||Aug 3, 2010
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Geneva King Emerson
Even in loss and nearly insurmountable daily struggle, love and humor can be found--and, yes, there is hope.
The Greatest of These is historically-accurate fiction set in the Ozarks during the Great Depression. Scenes of the characters' daily lives invites the reader to take the other chair on the front porch or a seat at the kitchen table to visit. Inside the stories, one observes how an extended family and their neighbors helped each other survive devastating events, comprehends the Source of their strength, and marvels at their daily use of the greatest gift bestowed on humanity.
Hannah Ruth watched the hobo return the empty plate to her grandmother at the back door. "Thank ye kindly, Missus. Ye're a mighty fine cook."
"There's a dab more coffee," Mrs. Boyer replied gently. "You want it?"
"Oh,yes'm, please." His knurled hand trembled as he held the mug. The pathetic look in his eyes made the child feel sad.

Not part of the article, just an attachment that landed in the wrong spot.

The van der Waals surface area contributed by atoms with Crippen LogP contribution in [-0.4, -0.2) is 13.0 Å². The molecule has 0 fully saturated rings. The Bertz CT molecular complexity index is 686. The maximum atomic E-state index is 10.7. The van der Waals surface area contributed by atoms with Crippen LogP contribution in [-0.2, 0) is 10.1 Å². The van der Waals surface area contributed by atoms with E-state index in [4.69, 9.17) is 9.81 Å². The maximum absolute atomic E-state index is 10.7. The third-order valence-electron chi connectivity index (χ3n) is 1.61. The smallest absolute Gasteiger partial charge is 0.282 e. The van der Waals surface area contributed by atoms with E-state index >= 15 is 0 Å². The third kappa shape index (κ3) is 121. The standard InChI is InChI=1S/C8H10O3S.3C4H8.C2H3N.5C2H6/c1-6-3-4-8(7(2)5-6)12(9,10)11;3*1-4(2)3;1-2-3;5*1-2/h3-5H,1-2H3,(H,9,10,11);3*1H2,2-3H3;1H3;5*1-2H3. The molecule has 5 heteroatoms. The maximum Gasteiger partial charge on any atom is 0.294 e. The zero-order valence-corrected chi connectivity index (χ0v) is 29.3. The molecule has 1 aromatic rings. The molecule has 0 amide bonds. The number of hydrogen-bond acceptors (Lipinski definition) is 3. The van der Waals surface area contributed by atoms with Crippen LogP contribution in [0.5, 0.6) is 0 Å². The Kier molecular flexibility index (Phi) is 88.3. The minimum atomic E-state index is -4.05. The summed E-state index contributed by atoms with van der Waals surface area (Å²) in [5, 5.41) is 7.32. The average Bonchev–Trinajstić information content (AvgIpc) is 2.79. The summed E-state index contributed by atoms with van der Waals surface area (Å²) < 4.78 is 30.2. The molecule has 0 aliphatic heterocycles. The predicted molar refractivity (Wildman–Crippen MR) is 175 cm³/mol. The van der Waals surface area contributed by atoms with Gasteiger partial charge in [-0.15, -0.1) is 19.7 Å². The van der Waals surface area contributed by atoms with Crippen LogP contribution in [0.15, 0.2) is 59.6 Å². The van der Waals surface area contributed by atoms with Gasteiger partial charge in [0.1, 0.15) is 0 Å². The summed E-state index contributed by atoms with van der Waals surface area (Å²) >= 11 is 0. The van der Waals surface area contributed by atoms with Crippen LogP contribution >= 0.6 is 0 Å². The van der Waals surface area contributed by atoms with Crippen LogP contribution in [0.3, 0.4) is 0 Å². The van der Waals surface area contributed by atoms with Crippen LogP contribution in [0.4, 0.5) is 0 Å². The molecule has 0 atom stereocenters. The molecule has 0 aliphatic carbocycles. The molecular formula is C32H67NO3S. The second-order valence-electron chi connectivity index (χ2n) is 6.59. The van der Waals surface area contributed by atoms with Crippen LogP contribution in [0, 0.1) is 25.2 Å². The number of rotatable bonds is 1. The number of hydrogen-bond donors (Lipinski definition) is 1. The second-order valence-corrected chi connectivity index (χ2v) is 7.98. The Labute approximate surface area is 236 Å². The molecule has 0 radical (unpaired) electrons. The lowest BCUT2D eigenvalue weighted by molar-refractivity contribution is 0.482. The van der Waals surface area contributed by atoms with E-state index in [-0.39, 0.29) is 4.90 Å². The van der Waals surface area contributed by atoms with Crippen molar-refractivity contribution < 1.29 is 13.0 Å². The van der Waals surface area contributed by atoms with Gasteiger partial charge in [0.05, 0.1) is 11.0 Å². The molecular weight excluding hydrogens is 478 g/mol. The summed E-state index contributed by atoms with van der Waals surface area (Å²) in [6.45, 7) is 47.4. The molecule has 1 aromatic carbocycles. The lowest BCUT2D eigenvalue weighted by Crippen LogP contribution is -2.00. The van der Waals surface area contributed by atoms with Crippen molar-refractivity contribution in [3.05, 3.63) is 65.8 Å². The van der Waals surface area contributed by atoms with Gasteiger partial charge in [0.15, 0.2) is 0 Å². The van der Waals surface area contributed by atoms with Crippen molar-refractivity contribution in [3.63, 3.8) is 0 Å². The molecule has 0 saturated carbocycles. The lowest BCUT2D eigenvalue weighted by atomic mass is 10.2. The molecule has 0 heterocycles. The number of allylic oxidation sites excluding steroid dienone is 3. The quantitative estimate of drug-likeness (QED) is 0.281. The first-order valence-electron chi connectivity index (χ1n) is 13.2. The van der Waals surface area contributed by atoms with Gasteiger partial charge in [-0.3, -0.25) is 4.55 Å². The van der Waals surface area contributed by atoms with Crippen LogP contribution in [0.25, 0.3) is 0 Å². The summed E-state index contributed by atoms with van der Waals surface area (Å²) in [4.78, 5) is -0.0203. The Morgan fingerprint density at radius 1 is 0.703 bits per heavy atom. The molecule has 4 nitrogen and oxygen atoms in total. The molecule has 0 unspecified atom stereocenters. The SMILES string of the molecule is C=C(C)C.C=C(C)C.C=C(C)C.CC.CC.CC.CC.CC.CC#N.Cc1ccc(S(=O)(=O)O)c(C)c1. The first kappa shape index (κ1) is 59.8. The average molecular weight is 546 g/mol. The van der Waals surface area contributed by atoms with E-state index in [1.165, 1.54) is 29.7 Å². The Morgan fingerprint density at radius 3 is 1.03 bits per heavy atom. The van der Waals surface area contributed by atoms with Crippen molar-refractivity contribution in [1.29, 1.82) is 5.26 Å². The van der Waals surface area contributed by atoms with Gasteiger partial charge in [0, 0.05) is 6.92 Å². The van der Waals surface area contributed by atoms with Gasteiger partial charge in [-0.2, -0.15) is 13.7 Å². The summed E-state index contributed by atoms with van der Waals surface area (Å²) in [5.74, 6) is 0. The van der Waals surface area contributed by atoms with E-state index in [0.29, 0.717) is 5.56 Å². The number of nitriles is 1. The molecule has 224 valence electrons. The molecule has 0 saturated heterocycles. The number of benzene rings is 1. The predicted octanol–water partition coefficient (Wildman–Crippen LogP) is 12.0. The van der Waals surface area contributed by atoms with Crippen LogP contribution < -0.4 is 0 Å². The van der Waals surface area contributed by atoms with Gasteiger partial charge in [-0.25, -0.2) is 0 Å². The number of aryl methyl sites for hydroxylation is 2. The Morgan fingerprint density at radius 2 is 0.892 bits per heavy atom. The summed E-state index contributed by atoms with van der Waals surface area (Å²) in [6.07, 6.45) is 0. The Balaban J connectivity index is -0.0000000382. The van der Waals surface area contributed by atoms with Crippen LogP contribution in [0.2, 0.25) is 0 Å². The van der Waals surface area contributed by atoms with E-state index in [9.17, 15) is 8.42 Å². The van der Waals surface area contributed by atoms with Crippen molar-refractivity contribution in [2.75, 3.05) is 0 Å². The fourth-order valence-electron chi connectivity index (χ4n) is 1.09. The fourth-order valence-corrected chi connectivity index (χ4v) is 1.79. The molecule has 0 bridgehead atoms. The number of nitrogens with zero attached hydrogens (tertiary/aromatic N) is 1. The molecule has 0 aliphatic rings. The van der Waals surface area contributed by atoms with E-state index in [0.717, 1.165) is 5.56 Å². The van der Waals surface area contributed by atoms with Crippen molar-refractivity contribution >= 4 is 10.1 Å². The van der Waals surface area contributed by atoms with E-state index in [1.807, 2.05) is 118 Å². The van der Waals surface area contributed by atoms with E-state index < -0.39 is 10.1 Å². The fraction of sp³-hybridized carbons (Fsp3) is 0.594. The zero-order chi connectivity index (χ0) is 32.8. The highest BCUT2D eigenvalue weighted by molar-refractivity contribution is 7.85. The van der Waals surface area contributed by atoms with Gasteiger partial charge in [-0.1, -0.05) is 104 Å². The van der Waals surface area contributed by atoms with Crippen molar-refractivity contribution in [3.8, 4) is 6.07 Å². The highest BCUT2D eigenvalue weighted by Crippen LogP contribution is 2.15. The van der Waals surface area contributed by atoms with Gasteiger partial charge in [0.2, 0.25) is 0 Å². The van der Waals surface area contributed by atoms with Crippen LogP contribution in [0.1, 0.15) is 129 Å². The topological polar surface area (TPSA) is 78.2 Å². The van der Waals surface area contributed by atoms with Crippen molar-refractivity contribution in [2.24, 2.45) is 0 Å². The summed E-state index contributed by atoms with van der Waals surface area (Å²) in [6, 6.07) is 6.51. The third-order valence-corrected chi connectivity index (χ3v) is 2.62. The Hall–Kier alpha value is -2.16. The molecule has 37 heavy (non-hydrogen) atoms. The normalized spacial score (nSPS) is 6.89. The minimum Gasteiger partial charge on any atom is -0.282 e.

Mrs. Boyer searched her pie safe. She wrapped a slice of pie and a piece of buttered cornbread in brown paper and handed it to the man in exchange for the empty mug. "A little something ye can nibble on later,"she said.
Dr. Earl W. Belcher
The story that Geneva Emerson presents of her childhood in the Ozarks foothills during the depression is reminiscent of those occasionally heard from the old timers. However, as this older generation disappears, we are losing the history of the struggles that occurred with the poverty and hard labor in this area just to find daily survival. We need to retain as much of this history as possible to remind us of what it took to populate and develop this frontier.
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